I was once told, “If you don’t have what you want, want what you have.” I can’t really remember who said it to me. I was a kid, and I think it was during a cold and frosty Easter Egg Hunt at Indian Lake. My basket had a little bit of nothing in it. No candy, and maybe one hard-boiled egg. It seemed like my brothers, sisters, and cousins were making out like the Rockefellers. I was probably belly-aching about my predicament.
Anyway, the saying. “Want what you have.” It might have been my Aunt Ellie who said it. I only saw Aunt Eleanor a few times a year. She married Uncle Ray, way before I was born, and they became a pair. Ray was my Dad’s older brother. Ray Jay. They always had a very cool house, and lots of boats.
Anyway, I’m not even sure if it was her or not. I liked her well enough, I suppose. But. She was always a little too much for me, Aunt Ellie. Her voice sort of boomed, and she wore bright red lipstick. And when we went outside, she always had on one of those see-through scratchy scarves. I guess they were nylon, or polyester. Or maybe chiffon. But I don’t think chiffon is scratchy.
Anyway, you could see her hair right through it. She was my oldest Aunt, I am pretty sure. And sometimes her hair was just a tinge blue, or purple. And you could really see it when she put on those scarves, especially when they had a little color to them. Sometimes, looking at her head reminded me of an Alien I saw on Mystery Theater. You could see the Alien brains right through its head.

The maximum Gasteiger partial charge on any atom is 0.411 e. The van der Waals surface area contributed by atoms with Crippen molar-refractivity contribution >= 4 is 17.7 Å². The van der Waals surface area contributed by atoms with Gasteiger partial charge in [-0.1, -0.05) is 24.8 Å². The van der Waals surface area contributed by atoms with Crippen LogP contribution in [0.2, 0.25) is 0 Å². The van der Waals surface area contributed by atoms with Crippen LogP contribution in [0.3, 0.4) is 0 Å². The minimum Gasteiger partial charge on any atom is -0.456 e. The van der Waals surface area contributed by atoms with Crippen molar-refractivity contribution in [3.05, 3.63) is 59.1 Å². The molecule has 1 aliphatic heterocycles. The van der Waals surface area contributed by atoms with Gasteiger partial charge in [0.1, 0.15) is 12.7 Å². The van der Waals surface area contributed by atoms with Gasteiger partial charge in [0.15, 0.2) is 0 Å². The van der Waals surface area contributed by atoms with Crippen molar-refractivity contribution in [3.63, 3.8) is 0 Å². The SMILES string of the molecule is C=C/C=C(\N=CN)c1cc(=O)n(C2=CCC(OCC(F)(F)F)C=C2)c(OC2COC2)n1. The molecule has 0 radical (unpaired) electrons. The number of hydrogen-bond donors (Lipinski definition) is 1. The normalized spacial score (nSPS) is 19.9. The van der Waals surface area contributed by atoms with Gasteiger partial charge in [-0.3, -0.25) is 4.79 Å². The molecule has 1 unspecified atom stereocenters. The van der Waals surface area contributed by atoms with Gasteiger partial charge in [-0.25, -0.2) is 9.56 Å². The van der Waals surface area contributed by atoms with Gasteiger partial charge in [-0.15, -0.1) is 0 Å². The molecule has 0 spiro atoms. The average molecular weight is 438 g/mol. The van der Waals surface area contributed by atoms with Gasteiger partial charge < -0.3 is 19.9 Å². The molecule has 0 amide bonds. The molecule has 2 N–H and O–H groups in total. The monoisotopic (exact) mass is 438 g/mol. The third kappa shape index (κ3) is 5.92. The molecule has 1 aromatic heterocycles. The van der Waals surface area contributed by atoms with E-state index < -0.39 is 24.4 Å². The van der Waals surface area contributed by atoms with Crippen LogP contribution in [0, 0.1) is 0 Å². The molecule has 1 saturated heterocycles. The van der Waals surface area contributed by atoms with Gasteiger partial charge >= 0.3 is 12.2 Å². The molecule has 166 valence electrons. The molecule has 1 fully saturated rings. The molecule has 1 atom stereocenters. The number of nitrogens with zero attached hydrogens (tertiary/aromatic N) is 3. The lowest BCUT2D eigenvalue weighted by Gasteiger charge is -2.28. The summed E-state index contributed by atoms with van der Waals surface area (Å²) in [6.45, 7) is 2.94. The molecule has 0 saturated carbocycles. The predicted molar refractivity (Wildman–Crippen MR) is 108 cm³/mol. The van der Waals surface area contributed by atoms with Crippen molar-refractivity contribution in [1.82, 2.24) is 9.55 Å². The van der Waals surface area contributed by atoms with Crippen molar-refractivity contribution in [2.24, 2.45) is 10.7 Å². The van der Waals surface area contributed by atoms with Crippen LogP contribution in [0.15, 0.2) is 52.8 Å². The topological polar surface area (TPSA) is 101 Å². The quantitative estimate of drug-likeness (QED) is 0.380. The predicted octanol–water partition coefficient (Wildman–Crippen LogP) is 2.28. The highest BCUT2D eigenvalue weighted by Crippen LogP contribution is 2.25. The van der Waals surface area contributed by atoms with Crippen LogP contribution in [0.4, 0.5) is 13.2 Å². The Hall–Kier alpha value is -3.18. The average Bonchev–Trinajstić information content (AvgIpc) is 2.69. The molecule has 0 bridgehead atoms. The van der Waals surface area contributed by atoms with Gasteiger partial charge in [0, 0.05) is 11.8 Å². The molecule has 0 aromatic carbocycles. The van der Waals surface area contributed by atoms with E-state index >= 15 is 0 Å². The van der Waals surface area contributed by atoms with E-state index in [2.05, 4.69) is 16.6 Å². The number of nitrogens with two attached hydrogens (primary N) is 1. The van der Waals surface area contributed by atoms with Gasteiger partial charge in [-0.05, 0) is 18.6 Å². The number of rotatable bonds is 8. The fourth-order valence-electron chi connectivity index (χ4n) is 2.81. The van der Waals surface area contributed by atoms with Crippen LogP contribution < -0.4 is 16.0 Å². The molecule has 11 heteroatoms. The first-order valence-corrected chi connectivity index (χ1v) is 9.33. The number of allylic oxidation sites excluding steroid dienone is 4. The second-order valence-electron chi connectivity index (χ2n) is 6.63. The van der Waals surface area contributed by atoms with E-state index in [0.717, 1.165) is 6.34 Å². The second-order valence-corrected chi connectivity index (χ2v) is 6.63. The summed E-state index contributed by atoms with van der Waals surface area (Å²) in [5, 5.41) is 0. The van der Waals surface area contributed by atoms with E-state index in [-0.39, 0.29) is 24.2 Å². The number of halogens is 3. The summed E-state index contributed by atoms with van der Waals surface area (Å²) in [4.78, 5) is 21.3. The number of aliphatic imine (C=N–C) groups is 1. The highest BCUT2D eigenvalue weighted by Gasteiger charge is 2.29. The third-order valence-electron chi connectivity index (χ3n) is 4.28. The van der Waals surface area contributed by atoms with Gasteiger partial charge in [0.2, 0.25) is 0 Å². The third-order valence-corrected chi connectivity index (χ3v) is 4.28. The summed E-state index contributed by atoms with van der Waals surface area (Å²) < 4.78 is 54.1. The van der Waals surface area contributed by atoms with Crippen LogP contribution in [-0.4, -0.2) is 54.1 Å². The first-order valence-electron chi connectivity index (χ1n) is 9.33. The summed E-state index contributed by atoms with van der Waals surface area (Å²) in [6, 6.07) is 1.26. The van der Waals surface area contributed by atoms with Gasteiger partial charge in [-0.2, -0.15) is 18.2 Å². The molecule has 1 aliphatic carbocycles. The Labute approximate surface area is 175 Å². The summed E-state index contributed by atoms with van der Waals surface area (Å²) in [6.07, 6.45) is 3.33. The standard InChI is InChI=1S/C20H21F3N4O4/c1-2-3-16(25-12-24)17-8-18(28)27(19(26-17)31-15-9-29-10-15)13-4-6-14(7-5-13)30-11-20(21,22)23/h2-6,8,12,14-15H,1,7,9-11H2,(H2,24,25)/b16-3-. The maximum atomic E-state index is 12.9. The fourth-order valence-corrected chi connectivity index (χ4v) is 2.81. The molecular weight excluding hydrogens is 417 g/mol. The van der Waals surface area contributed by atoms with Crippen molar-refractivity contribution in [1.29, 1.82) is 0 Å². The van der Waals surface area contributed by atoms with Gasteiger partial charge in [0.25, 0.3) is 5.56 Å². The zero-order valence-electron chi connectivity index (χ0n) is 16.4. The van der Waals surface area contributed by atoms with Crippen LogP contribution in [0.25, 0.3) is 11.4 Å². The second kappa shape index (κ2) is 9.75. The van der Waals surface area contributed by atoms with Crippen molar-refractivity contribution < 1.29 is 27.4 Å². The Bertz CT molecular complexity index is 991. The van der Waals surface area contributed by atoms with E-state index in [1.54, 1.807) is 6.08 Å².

Anyway, that isn’t the reason she was too much for me. That reason resided in the fact that she would always grab me, and squeeze me really hard, and then pinch my cheeks. And after that, a big fat smooch on my right cheek, always. Every time. And it always left a lipstick print, which sort of smelled like perfume. Or, it could have been her Estee Lauder perfume, that rubbed off from the hug. I’m not kidding you. She would squeeze the living daylights out of me.
And this. What are the living daylights, really? Where are they located, exactly? The other morning in the shower, that thought hit me. I searched up and down for my living daylights, and all I really saw were a couple of breasts that look more like a Picasso painting than anything. I never found my daylights, living or otherwise.
Anyway, Aunt Ellie, I think is where I was. Now that I look back, I am almost positive it was her. “If you don’t have what you want, want what you have.”
You see, she and Uncle Ray had two kids. A boy who I will not name, as he is still alive. And, a daughter named JoAnn. JoAnn Eleanor.
JoAnn was born with some sort of “intellectual disability.” But back in those days, everyone called it Mental Retardation. They cared for her for a long time, but I think at some point, they had to put her in a home. My Dad told me all of this made Uncle Ray and Aunt Ellie extremely sad. JoAnn’s life was very painful for them and gave them hardships and challenges. Back in the 1930s, it was a different world. She died long before I was born. JoAnn. Long before her parents died too. This, also, made them very sad.
So now I think I know why Aunt Ellie squeezed us kids so hard, and pinched our cheeks, and kissed us with the bright red lip-stamp.
You see. Her own daughter died.
I don’t think she had what she wanted. So instead, she wanted what she had.
“Do not spoil what you have by desiring what you have not; remember that what you now have was once among the things you only hoped for.”
“We should certainly count our blessings, but we should also make our blessings count.”
― Neal A. Maxwell
“Every once in a while God allows you to stub your toe as a kind reminder to be grateful for the miraculous body attached to it.”
― Richelle E. Goodrich, Smile Anyway